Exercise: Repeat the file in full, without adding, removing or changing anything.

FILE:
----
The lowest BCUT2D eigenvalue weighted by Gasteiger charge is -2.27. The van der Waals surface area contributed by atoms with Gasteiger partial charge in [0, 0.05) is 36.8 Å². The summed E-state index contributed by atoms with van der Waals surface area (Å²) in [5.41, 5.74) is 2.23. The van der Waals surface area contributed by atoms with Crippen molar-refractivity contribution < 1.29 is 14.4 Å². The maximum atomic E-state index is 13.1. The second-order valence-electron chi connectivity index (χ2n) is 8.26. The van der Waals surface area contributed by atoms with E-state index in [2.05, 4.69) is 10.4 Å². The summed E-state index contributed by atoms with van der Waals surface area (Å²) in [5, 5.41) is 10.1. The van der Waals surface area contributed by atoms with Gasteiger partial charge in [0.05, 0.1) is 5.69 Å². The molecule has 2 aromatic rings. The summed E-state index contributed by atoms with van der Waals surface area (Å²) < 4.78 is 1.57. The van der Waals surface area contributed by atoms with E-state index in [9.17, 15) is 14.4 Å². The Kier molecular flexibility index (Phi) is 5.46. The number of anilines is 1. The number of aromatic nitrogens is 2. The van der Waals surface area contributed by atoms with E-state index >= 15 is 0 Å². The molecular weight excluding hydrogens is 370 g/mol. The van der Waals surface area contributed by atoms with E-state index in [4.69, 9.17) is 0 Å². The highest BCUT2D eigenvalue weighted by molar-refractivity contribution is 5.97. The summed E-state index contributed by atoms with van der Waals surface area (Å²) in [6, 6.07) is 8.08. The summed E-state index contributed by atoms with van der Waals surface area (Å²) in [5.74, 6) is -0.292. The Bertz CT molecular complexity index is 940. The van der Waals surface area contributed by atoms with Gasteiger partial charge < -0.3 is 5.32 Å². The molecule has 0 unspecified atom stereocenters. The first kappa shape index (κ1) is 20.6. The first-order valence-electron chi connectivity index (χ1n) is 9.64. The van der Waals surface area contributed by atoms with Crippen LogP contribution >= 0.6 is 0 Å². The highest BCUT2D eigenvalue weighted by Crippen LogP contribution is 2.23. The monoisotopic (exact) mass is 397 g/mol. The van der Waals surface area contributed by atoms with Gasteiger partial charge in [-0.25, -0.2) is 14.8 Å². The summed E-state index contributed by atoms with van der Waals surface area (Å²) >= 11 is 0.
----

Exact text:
The lowest BCUT2D eigenvalue weighted by Gasteiger charge is -2.27. The van der Waals surface area contributed by atoms with Gasteiger partial charge in [0, 0.05) is 36.8 Å². The summed E-state index contributed by atoms with van der Waals surface area (Å²) in [5.41, 5.74) is 2.23. The van der Waals surface area contributed by atoms with Crippen molar-refractivity contribution < 1.29 is 14.4 Å². The maximum atomic E-state index is 13.1. The second-order valence-electron chi connectivity index (χ2n) is 8.26. The van der Waals surface area contributed by atoms with E-state index in [2.05, 4.69) is 10.4 Å². The summed E-state index contributed by atoms with van der Waals surface area (Å²) in [5, 5.41) is 10.1. The van der Waals surface area contributed by atoms with Gasteiger partial charge in [0.05, 0.1) is 5.69 Å². The molecule has 2 aromatic rings. The summed E-state index contributed by atoms with van der Waals surface area (Å²) < 4.78 is 1.57. The van der Waals surface area contributed by atoms with E-state index in [9.17, 15) is 14.4 Å². The Kier molecular flexibility index (Phi) is 5.46. The number of anilines is 1. The number of aromatic nitrogens is 2. The van der Waals surface area contributed by atoms with E-state index >= 15 is 0 Å². The molecular weight excluding hydrogens is 370 g/mol. The van der Waals surface area contributed by atoms with E-state index in [4.69, 9.17) is 0 Å². The highest BCUT2D eigenvalue weighted by molar-refractivity contribution is 5.97. The summed E-state index contributed by atoms with van der Waals surface area (Å²) in [6, 6.07) is 8.08. The summed E-state index contributed by atoms with van der Waals surface area (Å²) in [5.74, 6) is -0.292. The Bertz CT molecular complexity index is 940. The van der Waals surface area contributed by atoms with Gasteiger partial charge < -0.3 is 5.32 Å². The molecule has 0 unspecified atom stereocenters. The first kappa shape index (κ1) is 20.6. The first-order valence-electron chi connectivity index (χ1n) is 9.64. The van der Waals surface area contributed by atoms with Crippen LogP contribution >= 0.6 is 0 Å². The highest BCUT2D eigenvalue weighted by Crippen LogP contribution is 2.23. The monoisotopic (exact) mass is 397 g/mol. The van der Waals surface area contributed by atoms with Gasteiger partial charge in [-0.25, -0.2) is 14.8 Å². The summed E-state index contributed by atoms with van der Waals surface area (Å²) >= 11 is 0.